October 1965: The Research Institute for Taiwan’s Ministry of National Defense published a series of world maps. It showed the islets as part of Japanese territory and used the Japanese name Senkakus. Here is a color reproduction of the map itself on a Taiwanese website. The poster worries about how the map would affect the Taiwanese claim. Scroll down to see the magical mystery change on the map for the 1972 edition.
6 October 1968: The Taiwanese newspaper Lianhebao (United Daily News) published an article explaining that Taiwanese fishermen were prohibited from fishing in the Senkakus. They used the Japanese name.
Hit this link for a look at the front page of the People’s Daily, as well as a Chinese map published in 1953, and republished in 1958, 1960, and 1967.
But Mr. Shaw would have us believe:
The Japanese government frequently cites two documents as evidence that China did not consider the islands to be Chinese. The first is an official letter from a Chinese consul in Nagasaki dated May 20, 1920 that listed the islands as Japanese territory. The second piece evidence is a Chinese map from 1958 that excludes the Senkaku Islands from Chinese territory. But the Japanese government’s partial unveiling leaves out important information from the map’s colophon: “certain national boundaries are based on maps compiled prior to the Second Sino-Japanese War(1937-1945).”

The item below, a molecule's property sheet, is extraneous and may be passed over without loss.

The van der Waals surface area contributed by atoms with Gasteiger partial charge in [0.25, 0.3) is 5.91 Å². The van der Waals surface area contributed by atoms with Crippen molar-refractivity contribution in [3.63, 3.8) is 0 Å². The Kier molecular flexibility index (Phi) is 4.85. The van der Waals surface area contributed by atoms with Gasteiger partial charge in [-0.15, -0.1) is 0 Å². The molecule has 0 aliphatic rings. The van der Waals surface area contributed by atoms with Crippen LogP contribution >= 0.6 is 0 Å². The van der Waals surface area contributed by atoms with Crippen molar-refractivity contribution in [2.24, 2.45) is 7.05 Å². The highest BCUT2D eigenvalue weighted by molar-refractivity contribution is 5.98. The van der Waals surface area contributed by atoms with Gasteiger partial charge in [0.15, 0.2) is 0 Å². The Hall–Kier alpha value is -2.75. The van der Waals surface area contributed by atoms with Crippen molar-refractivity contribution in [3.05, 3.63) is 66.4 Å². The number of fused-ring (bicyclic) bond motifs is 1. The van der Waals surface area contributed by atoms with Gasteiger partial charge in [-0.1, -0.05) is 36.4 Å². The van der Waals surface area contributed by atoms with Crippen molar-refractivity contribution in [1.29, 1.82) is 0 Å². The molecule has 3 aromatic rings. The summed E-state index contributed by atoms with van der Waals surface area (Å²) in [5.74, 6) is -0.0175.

I count three more maps from China, two from Taiwan (one for a junior high school textbook), an article in the People’s Daily, and an article in a Taiwanese newspaper.
That’s more than “two”.
And that’s not to mention the classified 1969 Chinese government map reported in the United States to be in the possession of the Japanese government, and which has been seen by sources at that media outlet.
Want to bet that the US government also has seen it? Perhaps that’s the back story for this report which appeared yesterday:
U.S. Assistant Secretary of State (for East Asian and Pacific Affairs) Kurt Campbell said islands at the heart of a dispute between Japan and China fall under an American defense pact with Japan, while urging the sides to resolve the standoff via diplomacy…The U.S. doesn’t take a position on the sovereignty of the islands, known as Diaoyu in Chinese and Senkaku in Japanese, Campbell said. His comments echoed those of Secretary of State Hillary Clinton, who said in 2010 that the islands fall under “mutual treaty obligations” with the Japan government.